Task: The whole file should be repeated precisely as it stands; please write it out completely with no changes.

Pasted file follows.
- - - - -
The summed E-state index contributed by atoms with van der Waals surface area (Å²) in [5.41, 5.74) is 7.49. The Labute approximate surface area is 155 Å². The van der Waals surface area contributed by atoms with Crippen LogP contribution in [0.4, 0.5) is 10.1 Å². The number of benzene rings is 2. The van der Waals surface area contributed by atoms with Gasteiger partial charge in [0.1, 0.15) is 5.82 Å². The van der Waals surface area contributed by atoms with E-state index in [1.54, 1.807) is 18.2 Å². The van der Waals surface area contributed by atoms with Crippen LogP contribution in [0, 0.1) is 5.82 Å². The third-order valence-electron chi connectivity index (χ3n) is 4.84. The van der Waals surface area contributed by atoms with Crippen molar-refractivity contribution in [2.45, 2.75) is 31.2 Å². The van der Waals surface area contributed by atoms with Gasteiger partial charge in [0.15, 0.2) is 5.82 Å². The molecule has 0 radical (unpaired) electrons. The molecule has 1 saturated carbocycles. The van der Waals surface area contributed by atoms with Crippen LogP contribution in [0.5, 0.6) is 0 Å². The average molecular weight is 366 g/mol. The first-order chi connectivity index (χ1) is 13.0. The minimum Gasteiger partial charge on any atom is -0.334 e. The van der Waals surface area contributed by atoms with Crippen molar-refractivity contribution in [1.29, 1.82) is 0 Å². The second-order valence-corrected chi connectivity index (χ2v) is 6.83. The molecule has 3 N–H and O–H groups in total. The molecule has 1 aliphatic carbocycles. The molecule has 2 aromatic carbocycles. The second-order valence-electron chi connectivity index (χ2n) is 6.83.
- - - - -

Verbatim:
The summed E-state index contributed by atoms with van der Waals surface area (Å²) in [5.41, 5.74) is 7.49. The Labute approximate surface area is 155 Å². The van der Waals surface area contributed by atoms with Crippen LogP contribution in [0.4, 0.5) is 10.1 Å². The number of benzene rings is 2. The van der Waals surface area contributed by atoms with Gasteiger partial charge in [0.1, 0.15) is 5.82 Å². The van der Waals surface area contributed by atoms with E-state index in [1.54, 1.807) is 18.2 Å². The van der Waals surface area contributed by atoms with Crippen LogP contribution in [0, 0.1) is 5.82 Å². The third-order valence-electron chi connectivity index (χ3n) is 4.84. The van der Waals surface area contributed by atoms with Crippen molar-refractivity contribution in [2.45, 2.75) is 31.2 Å². The van der Waals surface area contributed by atoms with Gasteiger partial charge in [0.15, 0.2) is 5.82 Å². The molecule has 0 radical (unpaired) electrons. The molecule has 1 saturated carbocycles. The van der Waals surface area contributed by atoms with Crippen LogP contribution in [0.5, 0.6) is 0 Å². The average molecular weight is 366 g/mol. The first-order chi connectivity index (χ1) is 13.0. The minimum Gasteiger partial charge on any atom is -0.334 e. The van der Waals surface area contributed by atoms with Crippen molar-refractivity contribution in [1.29, 1.82) is 0 Å². The second-order valence-corrected chi connectivity index (χ2v) is 6.83. The molecule has 3 N–H and O–H groups in total. The molecule has 1 aliphatic carbocycles. The molecule has 2 aromatic carbocycles. The second-order valence-electron chi connectivity index (χ2n) is 6.83.